By Thomas Schroer

The market is seeing the next technology evolution as more service providers want to move to IP voice and deliver all the services that go along with an all-IP network. Terms like “IPX” and “Diameter” are moving into the industry lexicon as providers discuss the need to address connectivity challenges across multiple network technology domains that make up an end-to-end service. But at the same time, carriers live and operate in the real world, where they still have to leverage a tried-and-true TDM infrastructure that continues to carry a large portion of traffic and generate a large portion of revenues.

While voice continues to play an important role in the overall revenue picture, declining margins on international traffic, increased cannibalization from over-the-top (OTT) applications and the move to all-IP are making business-savvy service providers think hard about their investment plans for any services declining in return.  Still, there are several reasons why we see service providers pulling the trigger on plans to change out their switching technology for traditional voice services. The biggest one is this: end-of-life support and end-of-sale for legacy switching infrastructure. 

Some switching vendors notified customers of plans to discontinue sales and eventually support for both TDM and softswitch platforms that are widely deployed in their networks.  For example, Cisco Systems put its PGW 2200 on the path of end-of-sale/end-of-life. This leaves service providers wondering how best to continue to provide end users uninterrupted, high-quality service. 

While there are replacement options from which to choose, most service providers are loathe to replace their existing platforms with something similar. Rather than replacing what they have with a like-for-like platform, carriers should think of the end-of-life issue as a transformative opportunity to migrate from legacy TDM or softswitch platforms and position themselves for IMS and all-IP. 

Now, some vendors may offer a migration strategy, but others, such as Cisco, are exiting the class 4 softswitch business altogether. Many service providers get frustrated after scanning the market and finding softswitch vendors that don’t scale and don’t have much experience transitioning from old technology to new.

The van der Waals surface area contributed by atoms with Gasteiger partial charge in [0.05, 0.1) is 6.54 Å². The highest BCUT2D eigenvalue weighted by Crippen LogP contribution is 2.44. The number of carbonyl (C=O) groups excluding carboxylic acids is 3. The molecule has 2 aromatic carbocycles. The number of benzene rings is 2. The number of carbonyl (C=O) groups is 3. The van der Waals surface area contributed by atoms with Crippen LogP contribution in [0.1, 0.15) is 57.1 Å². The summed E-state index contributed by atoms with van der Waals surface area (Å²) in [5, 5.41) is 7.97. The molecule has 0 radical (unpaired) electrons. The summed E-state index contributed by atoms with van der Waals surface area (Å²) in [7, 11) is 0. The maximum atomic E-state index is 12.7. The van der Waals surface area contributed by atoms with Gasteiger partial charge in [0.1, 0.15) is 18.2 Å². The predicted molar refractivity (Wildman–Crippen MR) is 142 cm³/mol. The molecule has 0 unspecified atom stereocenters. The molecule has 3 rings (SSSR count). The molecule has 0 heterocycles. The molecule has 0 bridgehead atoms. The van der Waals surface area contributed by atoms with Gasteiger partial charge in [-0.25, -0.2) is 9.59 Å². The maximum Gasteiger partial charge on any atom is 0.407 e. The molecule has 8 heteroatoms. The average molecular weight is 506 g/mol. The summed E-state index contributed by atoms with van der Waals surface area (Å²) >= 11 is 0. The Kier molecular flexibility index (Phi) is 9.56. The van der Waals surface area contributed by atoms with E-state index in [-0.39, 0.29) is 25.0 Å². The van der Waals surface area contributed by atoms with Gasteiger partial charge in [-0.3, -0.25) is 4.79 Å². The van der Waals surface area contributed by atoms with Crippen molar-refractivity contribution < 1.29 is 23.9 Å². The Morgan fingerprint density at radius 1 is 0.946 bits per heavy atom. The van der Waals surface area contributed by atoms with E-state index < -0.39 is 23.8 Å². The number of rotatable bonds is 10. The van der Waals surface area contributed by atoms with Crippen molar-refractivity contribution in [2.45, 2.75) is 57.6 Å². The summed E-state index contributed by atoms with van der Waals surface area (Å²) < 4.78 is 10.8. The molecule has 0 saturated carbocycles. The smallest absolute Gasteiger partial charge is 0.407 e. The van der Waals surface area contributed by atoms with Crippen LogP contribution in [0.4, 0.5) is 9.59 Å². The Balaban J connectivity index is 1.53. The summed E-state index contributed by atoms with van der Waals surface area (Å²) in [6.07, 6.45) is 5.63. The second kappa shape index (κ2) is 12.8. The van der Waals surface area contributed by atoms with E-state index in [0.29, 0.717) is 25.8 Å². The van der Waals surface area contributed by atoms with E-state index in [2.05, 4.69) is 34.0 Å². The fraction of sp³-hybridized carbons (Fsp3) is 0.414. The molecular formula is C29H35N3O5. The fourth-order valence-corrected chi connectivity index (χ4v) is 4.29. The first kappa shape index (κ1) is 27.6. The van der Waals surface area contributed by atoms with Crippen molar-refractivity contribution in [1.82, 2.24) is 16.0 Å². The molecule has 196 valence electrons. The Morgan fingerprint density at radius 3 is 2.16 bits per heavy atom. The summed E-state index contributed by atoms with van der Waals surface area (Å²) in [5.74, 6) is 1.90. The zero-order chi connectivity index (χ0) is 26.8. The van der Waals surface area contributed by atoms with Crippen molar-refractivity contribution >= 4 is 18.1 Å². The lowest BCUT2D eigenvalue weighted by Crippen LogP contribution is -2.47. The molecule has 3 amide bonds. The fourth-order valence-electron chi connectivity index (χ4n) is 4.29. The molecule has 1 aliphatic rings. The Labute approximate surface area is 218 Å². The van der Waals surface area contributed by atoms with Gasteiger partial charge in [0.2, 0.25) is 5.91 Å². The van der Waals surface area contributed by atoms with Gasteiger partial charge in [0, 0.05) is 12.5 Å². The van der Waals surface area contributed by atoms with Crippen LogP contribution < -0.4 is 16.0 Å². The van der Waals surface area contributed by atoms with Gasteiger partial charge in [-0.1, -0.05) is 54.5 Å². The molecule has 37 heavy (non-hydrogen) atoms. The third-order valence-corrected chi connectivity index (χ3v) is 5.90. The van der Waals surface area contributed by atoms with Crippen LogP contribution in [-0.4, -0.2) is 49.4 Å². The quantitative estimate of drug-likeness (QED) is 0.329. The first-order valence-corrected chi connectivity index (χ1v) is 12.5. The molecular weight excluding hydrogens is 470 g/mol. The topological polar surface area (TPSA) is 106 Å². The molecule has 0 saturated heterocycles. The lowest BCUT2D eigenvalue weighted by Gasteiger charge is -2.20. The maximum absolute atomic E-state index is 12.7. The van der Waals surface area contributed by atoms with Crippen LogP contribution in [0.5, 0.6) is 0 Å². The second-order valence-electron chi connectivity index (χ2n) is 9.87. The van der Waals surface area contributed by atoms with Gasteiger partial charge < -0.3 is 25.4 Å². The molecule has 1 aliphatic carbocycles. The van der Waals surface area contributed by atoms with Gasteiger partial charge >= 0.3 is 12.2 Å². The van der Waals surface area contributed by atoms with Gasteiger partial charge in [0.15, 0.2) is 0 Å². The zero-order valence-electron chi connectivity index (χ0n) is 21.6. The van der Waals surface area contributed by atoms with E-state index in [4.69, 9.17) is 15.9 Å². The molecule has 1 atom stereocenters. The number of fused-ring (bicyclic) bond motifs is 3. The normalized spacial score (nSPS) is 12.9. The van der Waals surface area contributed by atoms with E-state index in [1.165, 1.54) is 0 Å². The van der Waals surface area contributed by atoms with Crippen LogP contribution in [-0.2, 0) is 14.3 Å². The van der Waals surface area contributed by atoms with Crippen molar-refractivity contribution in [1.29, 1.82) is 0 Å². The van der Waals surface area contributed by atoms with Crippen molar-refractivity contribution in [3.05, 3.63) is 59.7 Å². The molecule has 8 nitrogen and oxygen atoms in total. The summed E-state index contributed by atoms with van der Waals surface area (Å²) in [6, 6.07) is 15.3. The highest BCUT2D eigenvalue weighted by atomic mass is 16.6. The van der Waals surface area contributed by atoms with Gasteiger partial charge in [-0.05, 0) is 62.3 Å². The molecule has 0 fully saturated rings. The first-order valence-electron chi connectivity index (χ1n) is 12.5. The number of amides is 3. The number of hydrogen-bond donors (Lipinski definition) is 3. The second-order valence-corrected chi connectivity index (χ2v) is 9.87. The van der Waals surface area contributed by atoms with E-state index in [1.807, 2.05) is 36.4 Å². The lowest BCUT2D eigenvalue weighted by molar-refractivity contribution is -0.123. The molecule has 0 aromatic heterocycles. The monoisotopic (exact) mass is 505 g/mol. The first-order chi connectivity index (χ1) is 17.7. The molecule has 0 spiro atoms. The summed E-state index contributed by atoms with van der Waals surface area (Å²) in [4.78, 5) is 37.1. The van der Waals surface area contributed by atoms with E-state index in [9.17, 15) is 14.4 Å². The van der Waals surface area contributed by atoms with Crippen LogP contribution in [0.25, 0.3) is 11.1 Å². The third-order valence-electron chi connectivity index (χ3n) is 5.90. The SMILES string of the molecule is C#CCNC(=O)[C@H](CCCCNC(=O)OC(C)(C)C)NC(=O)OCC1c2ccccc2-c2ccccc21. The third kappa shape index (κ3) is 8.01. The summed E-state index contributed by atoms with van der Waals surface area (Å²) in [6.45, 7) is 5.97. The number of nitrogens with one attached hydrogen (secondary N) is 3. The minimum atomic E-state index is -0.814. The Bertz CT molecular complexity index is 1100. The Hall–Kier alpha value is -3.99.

Service providers relying on an end-of-life switching infrastructure are in a tenuous position.  And, while an end-of-sale product will still be supported for a few years after the announcement, there are several reasons why providers see a need to accelerate their migration to new technology:

 Equipment for replacement or growth is tough to find: Expansion and replacement equipment becomes scarce and much of what is available is refurbished. 

New services are all the rage: One service provider that worked with us to migrate off its end-of-life media gateways shared that while it had access to re-conditioned equipment, deploying infrastructure that couldn’t offer new functionality or allow it to deliver new services would effectively hold the provider back from staying competitive. 

 End-of-life technology experts are in short supply: As vendors discontinue more equipment, R&D and the knowledgebase fall by the wayside, as well. Voice switching is complex, and even with networks moving to all IP, the need to interwork across multiple technology domains will be necessary for years to come.

Connectivity is paramount: As the world becomes more mobile, service providers will need the IPX capabilities for any-to-any connectivity between mobile and fixed NGN, IMS, 3G, LTE and 4G networks to deliver reliable service.

 Transformations carry cost savings: Let’s face it; new technology is in many cases faster, better, smarter – it’s all about Moore’s law. Another exciting trend is virtualization and in many cases one of the benefits of newer technology is operational savings, as well as capital expenditure savings.

What are the considerations service providers should make in transforming their networks? We’d like to hear from you, and we’ll cover some of those in an upcoming blog.